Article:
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ERIC Number: ED550467
Record Type: Non-Journal
Publication Date: 2012
Pages: 246
Abstractor: As Provided
Reference Count: N/A
ISBN: 978-1-2678-3659-5
ISSN: N/A
Assessing Undergraduate Student-Teacher Relationship Factors Using Working Alliance and Interpersonal Influence Theories
De Clute, Shannon M.
ProQuest LLC, Ph.D. Dissertation, University of Akron
The purpose of this study was to test the applicability of working alliance theory (Bordin, 1979; Castonguay, Constantino, & Grosse Holtforth, 2006) and interpersonal influence theory (Strong, 1968) as ways to articulate an empirically informed model of student-teacher relationships in order to extend the current body of knowledge on effective teaching practices and philosophies. Working alliance theory has previously been adapted to supervisory, advisory, and therapeutic group relationships with success. Several authors (e.g., Koch, 2004; Meyers, 2008) have discussed how working alliance theory may fit into a model of student-teacher relationships. This study tested this line of reasoning by providing an empirical evaluation of student-teacher working alliances. In addition, this study examined Strong's (1968) interpersonal influence theory, which has been used to successfully explain hierarchical elements in counseling relationships. In order to thoroughly test these theories, they were first examined separately, and then tested together as complementary theories. Results suggested that the combination of the working alliance theory and the interpersonal influence theory results in an interpretable solution that accounts for significant amounts of variance. The resulting final measurement scale, called the Student-Teacher Relationship Inventory (STRI), was based on items derived from both theories. In addition, preliminary predictive validity of the STRI was examined by comparing the STRI to four student outcome measures: (a) student self-efficacy, (b) satisfaction with course and teacher, (c) student participation in learning, and (d) course performance. Consistent with previous findings, the STRI scores were positively correlated with self-efficacy, satisfaction, and participation in learning. STRI scores were not correlated with overall course performance. [The dissertation citations contained here are published with the permission of ProQuest LLC. Further reproduction is prohibited without permission. Copies of dissertations may be obtained by Telephone (800) 1-800-521-0600. Web page: http://www.proquest.com/en-US/products/dissertations/individuals.shtml.]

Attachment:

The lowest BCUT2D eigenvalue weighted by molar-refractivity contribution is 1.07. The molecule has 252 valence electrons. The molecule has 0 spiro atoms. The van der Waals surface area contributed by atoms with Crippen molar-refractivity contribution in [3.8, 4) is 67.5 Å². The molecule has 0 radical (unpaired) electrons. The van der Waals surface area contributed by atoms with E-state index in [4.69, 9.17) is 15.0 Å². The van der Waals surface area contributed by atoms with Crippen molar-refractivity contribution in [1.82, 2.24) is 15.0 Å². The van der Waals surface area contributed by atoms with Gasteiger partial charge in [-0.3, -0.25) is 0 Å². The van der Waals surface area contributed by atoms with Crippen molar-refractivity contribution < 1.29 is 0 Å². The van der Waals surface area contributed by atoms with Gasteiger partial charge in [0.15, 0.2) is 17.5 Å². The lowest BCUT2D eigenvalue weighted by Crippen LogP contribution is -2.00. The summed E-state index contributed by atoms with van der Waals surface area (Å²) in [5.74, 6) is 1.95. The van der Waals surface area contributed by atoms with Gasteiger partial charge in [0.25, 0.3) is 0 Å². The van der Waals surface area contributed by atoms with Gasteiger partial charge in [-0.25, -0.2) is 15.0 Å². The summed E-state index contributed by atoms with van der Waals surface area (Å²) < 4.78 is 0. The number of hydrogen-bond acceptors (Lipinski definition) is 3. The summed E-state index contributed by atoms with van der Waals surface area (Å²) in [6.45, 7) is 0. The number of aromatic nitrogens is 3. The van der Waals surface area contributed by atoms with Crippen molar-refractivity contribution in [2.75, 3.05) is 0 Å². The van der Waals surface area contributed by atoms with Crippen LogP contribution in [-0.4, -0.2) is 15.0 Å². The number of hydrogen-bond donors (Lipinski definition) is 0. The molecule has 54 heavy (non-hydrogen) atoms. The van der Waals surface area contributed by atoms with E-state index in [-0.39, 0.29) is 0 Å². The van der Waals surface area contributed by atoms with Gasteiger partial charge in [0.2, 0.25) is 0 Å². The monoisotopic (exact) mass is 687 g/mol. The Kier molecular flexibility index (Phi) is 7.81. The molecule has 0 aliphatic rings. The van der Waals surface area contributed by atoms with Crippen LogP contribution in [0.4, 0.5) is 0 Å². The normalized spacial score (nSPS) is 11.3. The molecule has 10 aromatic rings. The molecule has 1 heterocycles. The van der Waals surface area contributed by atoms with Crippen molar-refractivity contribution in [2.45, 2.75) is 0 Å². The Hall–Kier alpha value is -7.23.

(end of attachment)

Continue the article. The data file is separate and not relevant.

ProQuest LLC. 789 East Eisenhower Parkway, P.O. Box 1346, Ann Arbor, MI 48106. Tel: 800-521-0600; Web site: http://www.proquest.com/en-US/products/dissertations/individuals.shtml
Publication Type: Dissertations/Theses - Doctoral Dissertations
Education Level: Higher Education; Postsecondary Education
Audience: N/A
Language: English
Sponsor: N/A
Authoring Institution: N/A
Identifiers - Assessments and Surveys: Student Teacher Relationship Scale